Missions in the Bible
Imagine a German tribal chieftain in the early centuries having read to him out loud the first five books of the Bible. What impressions would he get?
The unfolding story would describe man's fall and then introduce the main subject of the Bible ¬a missionary God chooses a missionary nation to reach "all the families of the earth." (Gen. 12:2)
In Exodus he would see the chosen nation grumbling and complaining even after being liberated from slavery and being given sensible laws and the reasonable demand that its people be faithful to God. Leviticus would then spell out the need to deal with sin.
In Numbers the chieftain would discover how rebellion and jealousy and fateful faltering in response to God's call to the promised land would temporarily thwart God's intention for that nation. (See especially Numbers 12 through 16.)
Week Five February 3, 1980
NUMBERS 13, 14 Here the crisis of obedience is detailed. God offered his people a major missionary base at the crossroads of the African, European and Asia land mass. But they pulled back. Yet God's purpose is still clear: "I vow by my own name that just as it is true that all the earth shall be filled with the glory of the Lord so it is true that not one of the men who has seen ray glory and the miracles I did both in Egypt and in the wilderness and ten times refused to trust me and obey me shall even see the land I promised to this people's ancestors"
(Numbers 14:21 23). So, it is clear that God still wants all of the earth to taste of His glory. He does not forget His purposes even though His chosen people do, being constantly overwhelmed by their own anxieties for food, protection and security.
Week Six February 10, 1980
EXODUS NUMBERS Unlike the chieftain in the forest, our modern small Bibles allow us to page through this whole section in a few minutes. It is astonishing to note the near total absence of vision among the people God has chosen, freed, protected. The Bible faithfully records their complaining and reluctance to believe.Yet God did not ask them to do something He would not help them accomplish. They simply did not "seek first the kingdom of God" but worried about how "all these things would be added to them" ¬food, shelter, security (compare Matt. 6:33). Their minds are on themselves. They seek to be blessed, not to be a blessing. As a result they find themselves telling God that what He asks them to do is impossible. Their hearts are hardened to the reality of all the "impossible" things God has already done for them.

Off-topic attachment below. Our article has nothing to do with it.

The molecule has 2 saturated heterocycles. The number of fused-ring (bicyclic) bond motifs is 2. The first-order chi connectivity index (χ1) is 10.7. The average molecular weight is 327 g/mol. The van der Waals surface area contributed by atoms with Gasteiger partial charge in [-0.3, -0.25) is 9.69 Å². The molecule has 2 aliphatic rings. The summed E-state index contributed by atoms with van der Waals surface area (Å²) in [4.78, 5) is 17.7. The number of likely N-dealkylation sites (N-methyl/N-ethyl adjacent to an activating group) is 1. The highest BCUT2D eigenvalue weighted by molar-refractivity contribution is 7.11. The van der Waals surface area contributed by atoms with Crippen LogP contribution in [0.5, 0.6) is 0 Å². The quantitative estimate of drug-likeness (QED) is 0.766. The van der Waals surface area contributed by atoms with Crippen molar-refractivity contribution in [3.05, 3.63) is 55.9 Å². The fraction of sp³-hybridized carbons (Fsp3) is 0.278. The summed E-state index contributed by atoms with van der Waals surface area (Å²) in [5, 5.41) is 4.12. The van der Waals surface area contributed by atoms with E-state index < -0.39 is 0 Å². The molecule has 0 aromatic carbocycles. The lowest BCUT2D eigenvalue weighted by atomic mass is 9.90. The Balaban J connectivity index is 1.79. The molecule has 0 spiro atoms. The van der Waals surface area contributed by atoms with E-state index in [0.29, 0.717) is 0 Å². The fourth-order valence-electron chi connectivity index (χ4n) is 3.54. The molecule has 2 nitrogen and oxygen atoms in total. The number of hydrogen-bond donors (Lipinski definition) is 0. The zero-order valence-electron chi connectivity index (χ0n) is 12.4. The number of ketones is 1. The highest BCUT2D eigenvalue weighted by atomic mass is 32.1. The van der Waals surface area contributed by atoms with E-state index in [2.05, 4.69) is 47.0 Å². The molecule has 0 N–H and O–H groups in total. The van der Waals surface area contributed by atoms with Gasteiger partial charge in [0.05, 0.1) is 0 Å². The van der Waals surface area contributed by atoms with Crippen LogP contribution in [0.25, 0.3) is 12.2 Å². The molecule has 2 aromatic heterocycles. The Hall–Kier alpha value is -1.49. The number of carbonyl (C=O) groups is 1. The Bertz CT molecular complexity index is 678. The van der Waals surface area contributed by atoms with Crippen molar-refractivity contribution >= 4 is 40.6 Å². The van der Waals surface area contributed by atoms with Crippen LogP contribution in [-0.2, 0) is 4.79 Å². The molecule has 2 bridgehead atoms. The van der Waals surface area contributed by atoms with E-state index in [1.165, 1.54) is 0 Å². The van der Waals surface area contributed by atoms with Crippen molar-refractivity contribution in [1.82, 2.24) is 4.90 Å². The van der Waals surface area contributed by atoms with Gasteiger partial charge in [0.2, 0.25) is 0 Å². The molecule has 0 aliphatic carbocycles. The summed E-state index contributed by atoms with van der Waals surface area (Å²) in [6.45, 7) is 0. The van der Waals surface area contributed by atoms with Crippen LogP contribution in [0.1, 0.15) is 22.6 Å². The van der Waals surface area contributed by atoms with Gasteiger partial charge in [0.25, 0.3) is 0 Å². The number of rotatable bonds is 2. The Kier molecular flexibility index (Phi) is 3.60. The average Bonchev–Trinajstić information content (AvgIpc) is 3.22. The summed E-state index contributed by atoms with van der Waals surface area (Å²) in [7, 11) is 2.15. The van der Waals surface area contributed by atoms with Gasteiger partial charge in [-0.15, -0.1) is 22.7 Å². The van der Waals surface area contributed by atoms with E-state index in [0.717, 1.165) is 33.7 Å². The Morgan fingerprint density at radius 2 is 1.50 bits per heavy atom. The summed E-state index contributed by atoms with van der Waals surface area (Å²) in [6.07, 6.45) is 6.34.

This year we will devote one page in each monthly issue of Mission Frontiers to this theme. Why? Many people, perhaps most Christians down through history, have handled the Bible without being aware that the theme that ties it all together is the relentless, redeeming love of God for "all the families of the earth."
We hope these once a week paragraphs will give extra sparkle to each of 52 weeks this year, and make your Bible "light up" from Genesis to Revelation on the subject of missions. Devotions at home, Sunday School classes, even sermons can spring from these studies by our General Director.
Week Seven February 17, 1980